Carbon cycle and greenhouse gases

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Greenhouse-effect-t2.svg Sequestration, reducing emissions, nitrous oxide and methane, etc.

Carbon cycle and GHGSequestration, reducing emissions, nitrous oxide and methane, etc.Greenhouse-effect-t2.svg

The carbon atom is one of the most abundant elements on earth, and is a basic component of all known forms of life.

Understanding its biogeochemical cycle gives us a better grasp of its importance in agriculture, and a better appreciation of the environmental and climate issues to which it is regularly referred.

The carbon cycle: generalities and agricultural applications

On the scale of an agricultural plot, there are two 'natural' sources of carbon: atmospheric carbon absorbed by plants through their photosynthetic activity, and to a lesser extent carbon from parent rocks, which can be slowly oxidised and released into the soil.

From atmospheric carbon (in the form of CO2), plants produce molecules essential to their growth, such as carbohydrates and cellulose. This energy metabolism gradually generates a certain amount of CO2 through respiration, which is then released back into the atmosphere. At the end of this process, the carbon remaining in the plants is exported through harvests and returned to the soil through crop residues, where it is again partially transformed into CO2 through the action of micro-organisms. In cropping systems that include a livestock unit, a significant proportion of the crops may be used to feed the herd. In this configuration, some of the carbon from the plants is returned to the plot via manure in particular. However, there are still two significant outputs from the system: atmospheric losses (CO2, CH4, etc.) and animal production (meat, milk, etc.[1].[2]

In the final analysis, whether we describe it on the scale of a plot of land or on a global scale, carbon is an element that is constantly being recycled. The specificity of a plot-based approach is that it seeks to maintain a balance between inputs and outputs, undesirable losses and storage in the soil.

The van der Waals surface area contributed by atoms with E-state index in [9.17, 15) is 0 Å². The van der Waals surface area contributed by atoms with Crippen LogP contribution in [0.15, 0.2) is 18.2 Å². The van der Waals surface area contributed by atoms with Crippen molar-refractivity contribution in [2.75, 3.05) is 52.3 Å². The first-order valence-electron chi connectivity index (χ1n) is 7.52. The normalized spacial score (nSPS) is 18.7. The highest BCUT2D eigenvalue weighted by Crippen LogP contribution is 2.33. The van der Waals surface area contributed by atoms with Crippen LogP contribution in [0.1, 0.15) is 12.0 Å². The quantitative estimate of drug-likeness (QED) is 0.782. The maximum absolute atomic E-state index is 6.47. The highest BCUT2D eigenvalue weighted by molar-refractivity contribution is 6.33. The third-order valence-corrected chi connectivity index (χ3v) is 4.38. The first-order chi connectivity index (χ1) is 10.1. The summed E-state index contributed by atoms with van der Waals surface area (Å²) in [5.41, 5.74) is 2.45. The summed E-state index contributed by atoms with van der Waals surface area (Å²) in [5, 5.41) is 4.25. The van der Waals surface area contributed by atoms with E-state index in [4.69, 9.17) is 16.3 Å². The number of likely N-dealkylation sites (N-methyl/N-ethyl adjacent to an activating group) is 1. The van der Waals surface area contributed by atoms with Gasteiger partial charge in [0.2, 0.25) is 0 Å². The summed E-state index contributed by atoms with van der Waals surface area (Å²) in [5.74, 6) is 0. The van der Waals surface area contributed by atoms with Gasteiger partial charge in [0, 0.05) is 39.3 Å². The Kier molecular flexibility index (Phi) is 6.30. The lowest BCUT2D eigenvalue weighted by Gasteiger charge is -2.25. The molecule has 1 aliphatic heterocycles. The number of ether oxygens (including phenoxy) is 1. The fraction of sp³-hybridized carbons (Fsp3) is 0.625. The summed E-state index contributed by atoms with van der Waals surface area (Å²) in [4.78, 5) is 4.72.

Greenhouse effect

The greenhouse effect can be defined as "the effect of chemical components of the Earth's atmosphere, called greenhouse gases, that trap outgoing radiation and thus contribute to atmospheric warming[3] In the form of methane (CH4) and carbon dioxide (CO2), carbon plays an important role in increasing the greenhouse effect. However, other gases are also responsible for this process, includingnitrous oxide (NO2), water vapour (H2O ) and chlorofluorocarbons (CFCs)[4]

Agricultural activities can cause some of these gases to escape into the atmosphere (combustion of hydrocarbons, fermentation by ruminants, denitrification, etc.). As a result, more and more practices and incentives (such as the national low-carbon strategy) are being introduced. This environmental issue has therefore become a social, political and, progressively, an economic one, with the development of agricultural sectors and labels that can provide specific funding. One example is the low-carbon label.

Agriculture and carbon sequestration

Although agriculture is sometimes singled out for its greenhouse gas emissions, in reality, along with forest management, it is the only real solution for storing atmospheric carbon in the soil. If we take the example of the plot of land mentioned above, we can see that some of the carbon temporarily "leaves the cycle" when it is stored in the form of organic matter in the soil. This phenomenon is knownas "carbon sequestration", and in terms of both surface area and capacity, agricultural and forestry areas are the most powerful lever for achieving carbon neutrality on a global scale. To encourage carbon sequestration and reduce a farm's emissions, there are a number of technical and agronomic levers to mobilise, the main themes of which are listed here:

To sum up

Agriculture is at the heart of the global issue of carbon, the greenhouse effect and climate change. Sometimes singled out for its emissionsE[5][6] it is nonetheless one of the main assets for mitigating global warming. In fact, more and more studies and projects are exploring the possibilities of carbon-capturing agriculture, such as the 4 for 1000 initiative in France.

Articles dans cette thématique


  1. )
  2. Forge, CANADA Parliamentary Research Branch, Science and Technology Division, La séquestration du carbone par les sols agricoles. 2001.
  3. " Environmental Protection Agency, 2002, In brief: The U.S. greenhouse gas inventory. Washington D.C., United States Environmental Protection Agency. Adapted from O. Lee et al, Conceptions of the Greenhouse Effect and Global Warming among Elementary Students from Diverse Languages and Cultures, 2018.
  4. P. T. Latake et al, The greenhouse effect and its impact on the environment, International Journal of Innovative Research and Creative Technology (IJIRCT), 2015.
  5. .
  6. Massemin, Reporterre, Climat : l'agriculture est la source d'un quart des émissions mondiales de gaz à effet de serre, 2015.,
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